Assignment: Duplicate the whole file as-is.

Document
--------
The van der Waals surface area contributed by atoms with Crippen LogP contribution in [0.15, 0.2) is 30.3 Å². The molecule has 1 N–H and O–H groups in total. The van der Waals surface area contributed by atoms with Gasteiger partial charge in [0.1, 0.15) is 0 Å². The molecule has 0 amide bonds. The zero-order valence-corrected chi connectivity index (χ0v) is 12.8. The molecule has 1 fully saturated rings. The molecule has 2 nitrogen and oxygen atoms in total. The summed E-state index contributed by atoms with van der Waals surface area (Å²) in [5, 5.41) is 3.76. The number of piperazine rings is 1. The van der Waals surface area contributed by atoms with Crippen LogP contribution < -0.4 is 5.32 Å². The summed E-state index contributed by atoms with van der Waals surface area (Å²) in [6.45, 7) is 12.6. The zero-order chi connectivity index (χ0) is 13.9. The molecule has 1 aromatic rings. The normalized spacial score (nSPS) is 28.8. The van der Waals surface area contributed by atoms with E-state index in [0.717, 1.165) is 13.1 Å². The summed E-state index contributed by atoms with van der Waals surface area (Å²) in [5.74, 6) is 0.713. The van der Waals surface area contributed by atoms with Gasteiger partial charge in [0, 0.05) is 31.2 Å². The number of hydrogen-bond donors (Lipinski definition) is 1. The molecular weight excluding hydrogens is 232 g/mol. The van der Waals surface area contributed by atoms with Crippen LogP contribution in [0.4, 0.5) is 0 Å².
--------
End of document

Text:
The van der Waals surface area contributed by atoms with Crippen LogP contribution in [0.15, 0.2) is 30.3 Å². The molecule has 1 N–H and O–H groups in total. The van der Waals surface area contributed by atoms with Gasteiger partial charge in [0.1, 0.15) is 0 Å². The molecule has 0 amide bonds. The zero-order valence-corrected chi connectivity index (χ0v) is 12.8. The molecule has 1 fully saturated rings. The molecule has 2 nitrogen and oxygen atoms in total. The summed E-state index contributed by atoms with van der Waals surface area (Å²) in [5, 5.41) is 3.76. The number of piperazine rings is 1. The van der Waals surface area contributed by atoms with Crippen LogP contribution < -0.4 is 5.32 Å². The summed E-state index contributed by atoms with van der Waals surface area (Å²) in [6.45, 7) is 12.6. The zero-order chi connectivity index (χ0) is 13.9. The molecule has 1 aromatic rings. The normalized spacial score (nSPS) is 28.8. The van der Waals surface area contributed by atoms with E-state index in [0.717, 1.165) is 13.1 Å². The summed E-state index contributed by atoms with van der Waals surface area (Å²) in [5.74, 6) is 0.713. The van der Waals surface area contributed by atoms with Gasteiger partial charge in [0, 0.05) is 31.2 Å². The number of hydrogen-bond donors (Lipinski definition) is 1. The molecular weight excluding hydrogens is 232 g/mol. The van der Waals surface area contributed by atoms with Crippen LogP contribution in [0.4, 0.5) is 0 Å².